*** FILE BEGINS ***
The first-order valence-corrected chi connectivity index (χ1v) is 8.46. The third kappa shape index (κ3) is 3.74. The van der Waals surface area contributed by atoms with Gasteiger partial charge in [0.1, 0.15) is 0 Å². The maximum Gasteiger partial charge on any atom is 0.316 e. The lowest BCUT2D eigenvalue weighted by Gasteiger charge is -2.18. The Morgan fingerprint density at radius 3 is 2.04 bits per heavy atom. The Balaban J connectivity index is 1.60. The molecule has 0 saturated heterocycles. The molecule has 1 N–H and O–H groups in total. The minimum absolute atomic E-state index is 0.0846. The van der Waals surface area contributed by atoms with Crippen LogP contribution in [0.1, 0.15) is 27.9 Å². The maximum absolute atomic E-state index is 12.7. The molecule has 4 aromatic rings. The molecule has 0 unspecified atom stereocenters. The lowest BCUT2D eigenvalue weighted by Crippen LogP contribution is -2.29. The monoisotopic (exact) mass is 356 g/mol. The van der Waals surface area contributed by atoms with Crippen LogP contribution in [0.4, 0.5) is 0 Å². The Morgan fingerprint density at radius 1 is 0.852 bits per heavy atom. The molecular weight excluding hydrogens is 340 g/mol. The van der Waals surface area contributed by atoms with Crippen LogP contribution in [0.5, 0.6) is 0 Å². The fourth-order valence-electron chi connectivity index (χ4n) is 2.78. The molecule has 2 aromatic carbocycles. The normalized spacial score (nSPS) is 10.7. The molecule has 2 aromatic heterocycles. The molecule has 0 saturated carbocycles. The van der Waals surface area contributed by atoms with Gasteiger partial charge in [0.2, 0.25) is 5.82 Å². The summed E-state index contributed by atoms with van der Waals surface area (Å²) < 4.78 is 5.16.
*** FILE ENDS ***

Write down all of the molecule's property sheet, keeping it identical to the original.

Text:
The first-order valence-corrected chi connectivity index (χ1v) is 8.46. The third kappa shape index (κ3) is 3.74. The van der Waals surface area contributed by atoms with Gasteiger partial charge in [0.1, 0.15) is 0 Å². The maximum Gasteiger partial charge on any atom is 0.316 e. The lowest BCUT2D eigenvalue weighted by Gasteiger charge is -2.18. The Morgan fingerprint density at radius 3 is 2.04 bits per heavy atom. The Balaban J connectivity index is 1.60. The molecule has 0 saturated heterocycles. The molecule has 1 N–H and O–H groups in total. The minimum absolute atomic E-state index is 0.0846. The van der Waals surface area contributed by atoms with Crippen LogP contribution in [0.1, 0.15) is 27.9 Å². The maximum absolute atomic E-state index is 12.7. The molecule has 4 aromatic rings. The molecule has 0 unspecified atom stereocenters. The lowest BCUT2D eigenvalue weighted by Crippen LogP contribution is -2.29. The monoisotopic (exact) mass is 356 g/mol. The van der Waals surface area contributed by atoms with Crippen LogP contribution in [0.4, 0.5) is 0 Å². The Morgan fingerprint density at radius 1 is 0.852 bits per heavy atom. The molecular weight excluding hydrogens is 340 g/mol. The van der Waals surface area contributed by atoms with Crippen LogP contribution in [0.5, 0.6) is 0 Å². The fourth-order valence-electron chi connectivity index (χ4n) is 2.78. The molecule has 2 aromatic carbocycles. The normalized spacial score (nSPS) is 10.7. The molecule has 2 aromatic heterocycles. The molecule has 0 saturated carbocycles. The van der Waals surface area contributed by atoms with Gasteiger partial charge in [0.2, 0.25) is 5.82 Å². The summed E-state index contributed by atoms with van der Waals surface area (Å²) < 4.78 is 5.16.